My goodness. I am surprised you misssed the fact that my analogy makes no judgment at all about the terrorism threat per se; it merely criticizes the president for using simplistic rhetoric without enacting good policy, that’s all. That some disagree with the substance of that opinion does not make mine an illegitimate one, nor does it mean I don’t care about the threats we face. It certainly does not warrant such a sarcastic and rotely jingoistic response. I am surprised you think that insulting me — indeed, speaking down to me — is appropriate or becoming. You might have simply disagreed with me, and said why.
    I’ve enjoyed your blog up to this point because it more or less met those criteria of good blogging that you recently listed in trumpeting the “high honor” you received. No longer. Your decision to insult me falls well beneath those standards.

  6. I don’t think it’s talking down to someone to argue a point about whether al Qaeda is evil. I take that as a given — they cut people’s heads off and make videos of it for the internet. Your original comment suggests to me that talk of being afraid of al Qaeda is merely some deranged fantasy of Bush. He has many faults and certainly I have no great love for the man, but failing to see the danger of these throat-cutters is not one of his shortcomings. They would certainly kill both me and you with pleasure, if they had the opportunity. I considered your point about whether this is insulting, perhaps, and I could have made the point differently. I see no commonality between the foolish posturing of Trent Lott and threats posed by fascist terrorists. It demeans the deaths of victims of al Qaeda to suggest such a link. If I misread your comments, let me know. They seemed clear to me.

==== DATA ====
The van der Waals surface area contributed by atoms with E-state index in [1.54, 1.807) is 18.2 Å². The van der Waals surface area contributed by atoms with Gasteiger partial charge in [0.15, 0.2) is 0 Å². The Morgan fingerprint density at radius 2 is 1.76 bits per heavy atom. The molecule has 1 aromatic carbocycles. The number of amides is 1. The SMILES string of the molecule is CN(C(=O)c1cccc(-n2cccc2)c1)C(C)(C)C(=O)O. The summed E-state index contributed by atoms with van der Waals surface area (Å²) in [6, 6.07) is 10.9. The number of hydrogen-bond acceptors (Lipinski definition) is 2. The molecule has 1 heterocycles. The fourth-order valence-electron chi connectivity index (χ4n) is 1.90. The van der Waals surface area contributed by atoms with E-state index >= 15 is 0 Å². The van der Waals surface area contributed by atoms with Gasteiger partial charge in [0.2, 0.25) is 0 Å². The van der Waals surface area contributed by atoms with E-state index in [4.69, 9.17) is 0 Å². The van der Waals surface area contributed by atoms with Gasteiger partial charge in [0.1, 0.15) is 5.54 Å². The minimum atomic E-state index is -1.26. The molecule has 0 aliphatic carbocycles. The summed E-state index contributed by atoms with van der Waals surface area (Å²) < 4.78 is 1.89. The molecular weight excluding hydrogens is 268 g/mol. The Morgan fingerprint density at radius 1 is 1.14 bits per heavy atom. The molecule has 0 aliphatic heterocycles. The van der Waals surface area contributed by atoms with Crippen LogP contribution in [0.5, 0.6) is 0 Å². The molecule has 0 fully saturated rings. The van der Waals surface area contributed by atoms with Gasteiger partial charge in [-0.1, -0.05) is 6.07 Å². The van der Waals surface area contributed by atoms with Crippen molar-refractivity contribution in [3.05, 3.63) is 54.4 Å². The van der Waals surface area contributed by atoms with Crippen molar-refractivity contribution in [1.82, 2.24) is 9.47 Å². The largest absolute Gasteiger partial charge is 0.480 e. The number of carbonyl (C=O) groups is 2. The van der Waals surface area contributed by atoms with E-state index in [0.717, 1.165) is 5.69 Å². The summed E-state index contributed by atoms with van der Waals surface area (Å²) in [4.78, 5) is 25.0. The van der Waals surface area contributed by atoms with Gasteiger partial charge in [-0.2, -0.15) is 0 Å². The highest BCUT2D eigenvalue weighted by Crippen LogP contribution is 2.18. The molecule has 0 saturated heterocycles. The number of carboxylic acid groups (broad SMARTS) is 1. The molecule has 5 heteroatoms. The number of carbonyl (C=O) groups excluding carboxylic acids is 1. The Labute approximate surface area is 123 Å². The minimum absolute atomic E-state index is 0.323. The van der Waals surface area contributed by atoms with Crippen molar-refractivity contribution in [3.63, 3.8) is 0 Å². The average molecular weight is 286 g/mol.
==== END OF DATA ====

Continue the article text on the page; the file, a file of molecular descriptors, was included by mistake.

7. Cato

    The comparison is not between the foolish posturing of Trent Lott and threats posed by facist terrorists. It is between the foolish posturing of Trent Lott and the foolish dangerous posturing of a President who says ” they hate us for our freedom ” and then proceeds to implement policies that seek to deny American citizens of those very freedoms. Roosevelt said ” we have nothing to fear but fear itself”. Bush/ Chaney say fear is good politics. In his wildest, Bin Ladin could not have imagined how succesful his murder would be in changing America. I am proud ex-military and am proud of our military. I am not proud of politicians who hide behind them. Any fear of al Queada is not worth the loss of a single freedom.